Sunday, August 14, 2011

Game Demos

I've downloaded a few demos recently and have been thinking about how they shape the purchase decisions I may make with games.  Mostly it falls back to my cheap bastard frugal style and wanting to get the most gaming bang for my bucks.

Without dragging on for another paragraph, just what was demoed?


I've heard about Limbo for awhile now, but have only recently been fired up about it after learning it was coming to Steam/PC.  I've played about 30 minutes of the demo and know it's definitely going to be a purchase at some point.  The game is a great little platformer and is creepy as hell.


 I happened to notice EDGE on the front page of Steam yesterday and decided to give it a whirl.  Being it's from Two Tribes who made Toki Tori, it piqued my interest.  I've only played through maybe 5 or 6 levels, but I think it will definitely be on my purchase list.  The game loads well, has some crisp graphics and is really fun.  It reminds me of the old Marble Madness game I used to play on the NES, though only with a cube.


I demoed Eufloria on Steam over a year and a half ago and this is one case where it helped me determine that I couldn't justify the price.  The game is pretty interesting and between the screensaver-like graphics and soothing atmospheric sound, it can deliver a unique and relaxing experience.  Though for $20 (at the time) it wasn't worth it and basically turned me away from future purchases during Steam sales.  I think it got down to $5 during this past sale, but I had to pass again with all the other games considered.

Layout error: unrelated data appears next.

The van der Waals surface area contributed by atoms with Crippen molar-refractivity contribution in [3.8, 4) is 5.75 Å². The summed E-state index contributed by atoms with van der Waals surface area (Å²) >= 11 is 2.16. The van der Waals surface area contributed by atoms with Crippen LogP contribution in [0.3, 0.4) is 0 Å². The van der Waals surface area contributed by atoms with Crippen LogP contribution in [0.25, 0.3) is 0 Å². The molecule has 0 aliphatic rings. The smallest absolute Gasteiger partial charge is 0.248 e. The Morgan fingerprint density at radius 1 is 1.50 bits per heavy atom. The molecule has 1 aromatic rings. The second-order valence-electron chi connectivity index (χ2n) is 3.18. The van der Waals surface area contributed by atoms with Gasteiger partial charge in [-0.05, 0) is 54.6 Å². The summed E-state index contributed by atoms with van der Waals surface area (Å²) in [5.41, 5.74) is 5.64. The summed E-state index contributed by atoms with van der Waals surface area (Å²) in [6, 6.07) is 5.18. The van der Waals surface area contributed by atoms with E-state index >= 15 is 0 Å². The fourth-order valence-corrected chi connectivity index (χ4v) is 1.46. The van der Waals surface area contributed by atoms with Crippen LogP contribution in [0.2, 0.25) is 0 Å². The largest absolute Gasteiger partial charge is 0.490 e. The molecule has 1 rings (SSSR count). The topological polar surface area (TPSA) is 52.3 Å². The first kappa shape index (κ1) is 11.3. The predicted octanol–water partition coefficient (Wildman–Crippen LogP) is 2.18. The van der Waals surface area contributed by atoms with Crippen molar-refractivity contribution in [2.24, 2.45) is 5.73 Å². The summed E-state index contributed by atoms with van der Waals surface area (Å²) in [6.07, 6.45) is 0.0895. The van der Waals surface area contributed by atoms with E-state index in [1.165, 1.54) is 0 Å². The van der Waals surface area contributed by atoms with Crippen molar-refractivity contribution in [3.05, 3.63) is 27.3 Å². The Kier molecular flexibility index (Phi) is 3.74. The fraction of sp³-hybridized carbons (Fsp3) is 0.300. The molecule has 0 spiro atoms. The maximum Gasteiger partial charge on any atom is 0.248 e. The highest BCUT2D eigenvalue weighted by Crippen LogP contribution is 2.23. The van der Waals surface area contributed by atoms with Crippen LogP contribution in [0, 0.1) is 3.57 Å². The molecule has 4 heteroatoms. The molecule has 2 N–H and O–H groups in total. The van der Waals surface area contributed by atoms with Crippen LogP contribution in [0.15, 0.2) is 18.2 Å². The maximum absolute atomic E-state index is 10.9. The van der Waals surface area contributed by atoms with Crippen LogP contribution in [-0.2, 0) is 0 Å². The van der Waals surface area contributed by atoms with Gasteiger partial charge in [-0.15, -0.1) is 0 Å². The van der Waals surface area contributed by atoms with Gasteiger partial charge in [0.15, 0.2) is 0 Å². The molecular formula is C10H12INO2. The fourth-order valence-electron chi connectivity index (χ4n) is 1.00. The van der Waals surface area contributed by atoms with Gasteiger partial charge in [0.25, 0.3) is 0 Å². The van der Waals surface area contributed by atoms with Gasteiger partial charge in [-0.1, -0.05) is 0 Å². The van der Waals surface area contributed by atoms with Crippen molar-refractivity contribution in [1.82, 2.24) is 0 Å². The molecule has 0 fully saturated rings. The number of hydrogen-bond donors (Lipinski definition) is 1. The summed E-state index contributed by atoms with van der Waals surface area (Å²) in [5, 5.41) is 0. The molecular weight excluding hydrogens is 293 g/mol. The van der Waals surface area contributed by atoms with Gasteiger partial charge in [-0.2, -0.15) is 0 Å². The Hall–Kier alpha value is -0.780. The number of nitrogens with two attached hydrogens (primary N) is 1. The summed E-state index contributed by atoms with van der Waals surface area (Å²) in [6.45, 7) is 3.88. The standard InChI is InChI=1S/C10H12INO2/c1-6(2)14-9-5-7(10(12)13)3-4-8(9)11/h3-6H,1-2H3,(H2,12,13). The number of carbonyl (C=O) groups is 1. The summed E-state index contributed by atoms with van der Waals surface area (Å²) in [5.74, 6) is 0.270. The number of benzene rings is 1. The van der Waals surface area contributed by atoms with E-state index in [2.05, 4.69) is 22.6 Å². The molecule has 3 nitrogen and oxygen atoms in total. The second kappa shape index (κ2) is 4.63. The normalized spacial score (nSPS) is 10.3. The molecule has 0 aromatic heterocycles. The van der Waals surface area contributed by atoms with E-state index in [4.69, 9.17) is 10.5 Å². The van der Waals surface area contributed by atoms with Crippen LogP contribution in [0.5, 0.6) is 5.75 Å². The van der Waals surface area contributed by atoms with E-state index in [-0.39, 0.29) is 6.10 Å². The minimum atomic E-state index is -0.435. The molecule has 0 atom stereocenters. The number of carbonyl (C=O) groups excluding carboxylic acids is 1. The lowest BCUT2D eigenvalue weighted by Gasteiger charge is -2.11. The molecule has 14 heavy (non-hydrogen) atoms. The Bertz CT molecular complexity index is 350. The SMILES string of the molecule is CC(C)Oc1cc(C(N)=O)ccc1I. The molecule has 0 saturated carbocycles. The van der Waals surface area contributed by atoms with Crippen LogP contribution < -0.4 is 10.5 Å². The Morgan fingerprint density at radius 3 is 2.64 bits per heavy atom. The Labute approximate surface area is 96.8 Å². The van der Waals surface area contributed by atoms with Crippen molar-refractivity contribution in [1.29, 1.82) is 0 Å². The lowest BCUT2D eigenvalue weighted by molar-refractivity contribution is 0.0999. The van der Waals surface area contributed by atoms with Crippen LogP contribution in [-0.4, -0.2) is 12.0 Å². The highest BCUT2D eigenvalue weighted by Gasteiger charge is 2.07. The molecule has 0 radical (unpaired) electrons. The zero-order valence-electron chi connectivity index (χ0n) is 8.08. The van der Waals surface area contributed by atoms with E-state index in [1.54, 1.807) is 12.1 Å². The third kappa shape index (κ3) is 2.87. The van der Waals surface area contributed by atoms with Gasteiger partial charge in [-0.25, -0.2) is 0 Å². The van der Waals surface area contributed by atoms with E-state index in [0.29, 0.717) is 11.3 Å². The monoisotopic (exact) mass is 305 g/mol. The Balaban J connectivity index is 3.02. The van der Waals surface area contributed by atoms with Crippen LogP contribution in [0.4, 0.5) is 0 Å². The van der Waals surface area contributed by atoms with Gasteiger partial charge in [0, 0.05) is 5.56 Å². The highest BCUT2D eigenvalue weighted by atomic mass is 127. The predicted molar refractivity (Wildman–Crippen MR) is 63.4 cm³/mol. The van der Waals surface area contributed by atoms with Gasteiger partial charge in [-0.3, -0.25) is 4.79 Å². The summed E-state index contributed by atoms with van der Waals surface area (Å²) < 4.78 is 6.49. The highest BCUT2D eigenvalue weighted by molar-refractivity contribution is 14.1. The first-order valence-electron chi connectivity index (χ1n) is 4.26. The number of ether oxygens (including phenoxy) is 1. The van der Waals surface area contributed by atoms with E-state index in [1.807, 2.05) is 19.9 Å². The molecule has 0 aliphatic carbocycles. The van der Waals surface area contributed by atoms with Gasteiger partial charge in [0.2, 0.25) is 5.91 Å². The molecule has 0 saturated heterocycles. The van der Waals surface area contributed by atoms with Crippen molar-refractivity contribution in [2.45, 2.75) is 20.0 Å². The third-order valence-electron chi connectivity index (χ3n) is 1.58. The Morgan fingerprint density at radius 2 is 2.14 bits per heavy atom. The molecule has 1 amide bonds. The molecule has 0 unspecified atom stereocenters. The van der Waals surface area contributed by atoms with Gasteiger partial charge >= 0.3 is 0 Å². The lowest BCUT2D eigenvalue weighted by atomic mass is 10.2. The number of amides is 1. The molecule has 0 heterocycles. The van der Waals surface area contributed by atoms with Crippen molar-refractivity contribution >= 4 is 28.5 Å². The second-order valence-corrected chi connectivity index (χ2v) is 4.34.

Sigh, I know, the download service on the Wii that we're all disappointed with in some way.  I'll try stay off my soapbox, but will say that overall I'm pleased that we are getting some WiiWare demos.  Some of those games are such a mixed bag of uh, questionable fecal matter, that I think demos are very important.  (even more so that the prices are generally higher than PC/Steam and there are never sales!!)

So what's the problem?  Well, the selection of demos is limited and they are only offered for a certain period of time.  I guess I'm supposed to watch for Nintendo news and access the shop channel on a regular basis to make sure I don't miss the demo?  What if I'm not interested in a game until later down the road?  Yep, there's the rub.

Certainly a welcome addition, but it's another clear sign that Nintendo just isn't in tune with the rest of the world.  So for now when I happen to see some news or have the shop channel up I'll see if there are any new demos and download all of them to a SD Card for future use.  (it does seem that if you download the demo you can still access it later on even if they remove it from the shop channel.  Just view your history)

BitTrip Series:

 I think I've downloaded about 5 of the BitTrip game demos on WiiWare and have messed with them a bit.  This is another area where I think demos have helped as I have a lot of respect for Gaijin games, but just can't get into most of the Bit games.  I'm not a huge fan of beat/music type of games and unfortunately that seems to be most of the series.  Although the one exception is BitTrip Runner which I picked up during the recent steam summer sale and am really enjoying it.


Another demo which I thought was very good, but haven't purchased yet.  I really like the water concept and it's a perfect use of the WiiMote without feeling forced or really gimmicky.


Overall I'm in favor of demos and usually attempt some due diligence demoing prior to purchase.  Though, I've been pondering if demoing has lead to me holding off on purchases until a later date when the game has a deep discount.  Has the demo satisfied my curiosity and excitement for a new game?  Well, maybe to a degree.  The other factor is a large selection of backlogged games which I'm not doing a very good job at completing.  Sure the game is cool, but do I really need it now or should I just go and try to finish the other 45 sitting out there?  There's no urgency and plenty of time to pick it up during a sale.